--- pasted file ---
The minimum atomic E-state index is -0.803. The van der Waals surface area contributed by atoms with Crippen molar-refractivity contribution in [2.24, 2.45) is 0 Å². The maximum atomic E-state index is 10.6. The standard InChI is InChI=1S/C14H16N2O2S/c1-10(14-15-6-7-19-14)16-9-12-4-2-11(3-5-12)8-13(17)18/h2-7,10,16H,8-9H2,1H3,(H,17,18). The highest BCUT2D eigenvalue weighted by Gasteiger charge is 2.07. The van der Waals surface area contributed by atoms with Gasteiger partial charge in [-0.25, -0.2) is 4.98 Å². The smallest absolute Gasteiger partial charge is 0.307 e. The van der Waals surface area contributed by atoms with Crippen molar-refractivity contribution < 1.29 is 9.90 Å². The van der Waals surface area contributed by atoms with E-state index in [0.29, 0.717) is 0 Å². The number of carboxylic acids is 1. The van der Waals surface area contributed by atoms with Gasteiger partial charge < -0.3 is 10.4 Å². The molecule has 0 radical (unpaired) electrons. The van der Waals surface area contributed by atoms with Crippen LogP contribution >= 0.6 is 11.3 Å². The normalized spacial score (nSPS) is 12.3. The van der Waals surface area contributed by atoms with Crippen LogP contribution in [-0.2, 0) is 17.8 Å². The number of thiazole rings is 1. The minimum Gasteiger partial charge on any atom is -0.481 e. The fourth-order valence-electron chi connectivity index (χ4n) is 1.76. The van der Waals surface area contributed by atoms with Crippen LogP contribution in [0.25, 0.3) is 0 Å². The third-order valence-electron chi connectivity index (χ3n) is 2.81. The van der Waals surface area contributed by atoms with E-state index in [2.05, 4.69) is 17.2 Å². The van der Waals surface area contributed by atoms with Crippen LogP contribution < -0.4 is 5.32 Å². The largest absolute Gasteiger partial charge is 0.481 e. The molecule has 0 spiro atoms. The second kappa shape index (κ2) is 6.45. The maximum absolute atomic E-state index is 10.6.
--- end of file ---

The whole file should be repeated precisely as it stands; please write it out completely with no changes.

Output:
The minimum atomic E-state index is -0.803. The van der Waals surface area contributed by atoms with Crippen molar-refractivity contribution in [2.24, 2.45) is 0 Å². The maximum atomic E-state index is 10.6. The standard InChI is InChI=1S/C14H16N2O2S/c1-10(14-15-6-7-19-14)16-9-12-4-2-11(3-5-12)8-13(17)18/h2-7,10,16H,8-9H2,1H3,(H,17,18). The highest BCUT2D eigenvalue weighted by Gasteiger charge is 2.07. The van der Waals surface area contributed by atoms with Gasteiger partial charge in [-0.25, -0.2) is 4.98 Å². The smallest absolute Gasteiger partial charge is 0.307 e. The van der Waals surface area contributed by atoms with Crippen molar-refractivity contribution < 1.29 is 9.90 Å². The van der Waals surface area contributed by atoms with E-state index in [0.29, 0.717) is 0 Å². The number of carboxylic acids is 1. The van der Waals surface area contributed by atoms with Gasteiger partial charge < -0.3 is 10.4 Å². The molecule has 0 radical (unpaired) electrons. The van der Waals surface area contributed by atoms with Crippen LogP contribution >= 0.6 is 11.3 Å². The normalized spacial score (nSPS) is 12.3. The van der Waals surface area contributed by atoms with Crippen LogP contribution in [-0.2, 0) is 17.8 Å². The number of thiazole rings is 1. The minimum Gasteiger partial charge on any atom is -0.481 e. The fourth-order valence-electron chi connectivity index (χ4n) is 1.76. The van der Waals surface area contributed by atoms with Crippen LogP contribution in [0.25, 0.3) is 0 Å². The third-order valence-electron chi connectivity index (χ3n) is 2.81. The van der Waals surface area contributed by atoms with E-state index in [2.05, 4.69) is 17.2 Å². The van der Waals surface area contributed by atoms with Crippen LogP contribution < -0.4 is 5.32 Å². The largest absolute Gasteiger partial charge is 0.481 e. The molecule has 0 spiro atoms. The second kappa shape index (κ2) is 6.45. The maximum absolute atomic E-state index is 10.6.